Mahon J held that he would dismiss the appeal.

Appeal dismissed.

JUDGMENT of Mr. Justice Mahon delivered on the 6th day of day of July 2016
1

By order of the High Court (Hedigan J.), dated 6th October 2015 (perfected 7th October 2015), it was directed that certain issues arising in these proceedings be the subject of preliminary trial namely:-

(1) Whether the plaintiff's claim was barred by operation of the Statue of Limitations and / or whether the claim should be dismissed for want of prosecution and / or for inordinate and inexcusable delay insofar as the said claim relates to matters touching upon and concerning the taking of a hair sample from the plaintiff in early 1997 including all alleged actions of the defendants associated therewith.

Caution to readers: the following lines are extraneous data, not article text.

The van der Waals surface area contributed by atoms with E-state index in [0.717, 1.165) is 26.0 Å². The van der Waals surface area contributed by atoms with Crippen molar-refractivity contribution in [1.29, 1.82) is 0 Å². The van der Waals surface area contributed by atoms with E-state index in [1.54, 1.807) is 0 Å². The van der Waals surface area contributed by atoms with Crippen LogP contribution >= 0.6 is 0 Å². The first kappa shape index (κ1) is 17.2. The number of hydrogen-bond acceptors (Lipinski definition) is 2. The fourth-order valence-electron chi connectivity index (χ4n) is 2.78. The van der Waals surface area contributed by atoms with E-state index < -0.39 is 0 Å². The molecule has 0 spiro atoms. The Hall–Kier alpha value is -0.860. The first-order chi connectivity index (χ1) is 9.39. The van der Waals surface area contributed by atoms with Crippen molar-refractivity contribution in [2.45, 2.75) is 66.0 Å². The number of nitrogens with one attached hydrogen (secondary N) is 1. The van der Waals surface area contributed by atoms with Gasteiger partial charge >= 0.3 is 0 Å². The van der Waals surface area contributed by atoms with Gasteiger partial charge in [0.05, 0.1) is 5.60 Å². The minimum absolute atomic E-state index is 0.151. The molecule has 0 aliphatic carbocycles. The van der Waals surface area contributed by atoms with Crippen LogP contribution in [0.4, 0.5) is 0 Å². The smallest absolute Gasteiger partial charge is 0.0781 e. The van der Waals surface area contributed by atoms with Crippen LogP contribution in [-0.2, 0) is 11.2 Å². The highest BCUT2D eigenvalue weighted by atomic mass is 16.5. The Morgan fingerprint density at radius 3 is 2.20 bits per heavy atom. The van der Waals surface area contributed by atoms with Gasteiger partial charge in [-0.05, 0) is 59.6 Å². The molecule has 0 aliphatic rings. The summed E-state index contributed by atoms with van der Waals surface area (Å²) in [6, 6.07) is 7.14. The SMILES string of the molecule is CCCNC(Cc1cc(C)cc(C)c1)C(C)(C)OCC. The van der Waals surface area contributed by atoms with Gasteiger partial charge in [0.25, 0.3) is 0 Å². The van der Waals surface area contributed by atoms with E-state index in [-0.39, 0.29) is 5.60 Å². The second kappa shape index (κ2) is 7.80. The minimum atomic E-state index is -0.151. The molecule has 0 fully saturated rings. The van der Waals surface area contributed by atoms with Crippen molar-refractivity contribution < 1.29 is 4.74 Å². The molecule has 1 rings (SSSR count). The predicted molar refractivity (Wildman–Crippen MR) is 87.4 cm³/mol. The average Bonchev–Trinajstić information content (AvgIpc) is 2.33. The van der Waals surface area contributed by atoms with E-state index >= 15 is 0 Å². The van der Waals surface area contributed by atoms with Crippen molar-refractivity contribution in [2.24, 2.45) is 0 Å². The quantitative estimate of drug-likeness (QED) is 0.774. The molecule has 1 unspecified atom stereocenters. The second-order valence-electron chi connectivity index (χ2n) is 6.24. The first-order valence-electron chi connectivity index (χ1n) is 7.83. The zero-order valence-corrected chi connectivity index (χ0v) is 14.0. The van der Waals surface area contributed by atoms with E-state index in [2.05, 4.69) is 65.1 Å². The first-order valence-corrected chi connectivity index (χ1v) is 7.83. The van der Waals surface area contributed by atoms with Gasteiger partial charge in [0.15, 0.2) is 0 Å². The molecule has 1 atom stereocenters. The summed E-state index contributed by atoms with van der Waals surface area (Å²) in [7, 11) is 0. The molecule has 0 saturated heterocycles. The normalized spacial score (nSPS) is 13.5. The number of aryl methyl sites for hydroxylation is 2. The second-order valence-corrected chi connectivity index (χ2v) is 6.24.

(2) Whether the plaintiff's claim is statue barred by operation of the Statute of Limitations and / or whether the claim should be dismissed for want of prosecution and / or for inordinate and inexcusable delay insofar as the said claim relates to matters touching upon and concerning the arrest and detention of the plaintiff on 10th February 1997 including all alleged actions of the defendants associated therewith.

(3) Whether the plaintiff's claim is barred by operation of the Statute of Limitations and/ or whether the claim should be dismissed for want of prosecution and / or for inordinate and inexcusable delay insofar as the said claim relates to matters touching upon and concerning the allegation that the defendants were the source of certain ?rumours? alleged to have been in circulation as pleaded at para. 9 of the Statement of Claim herein.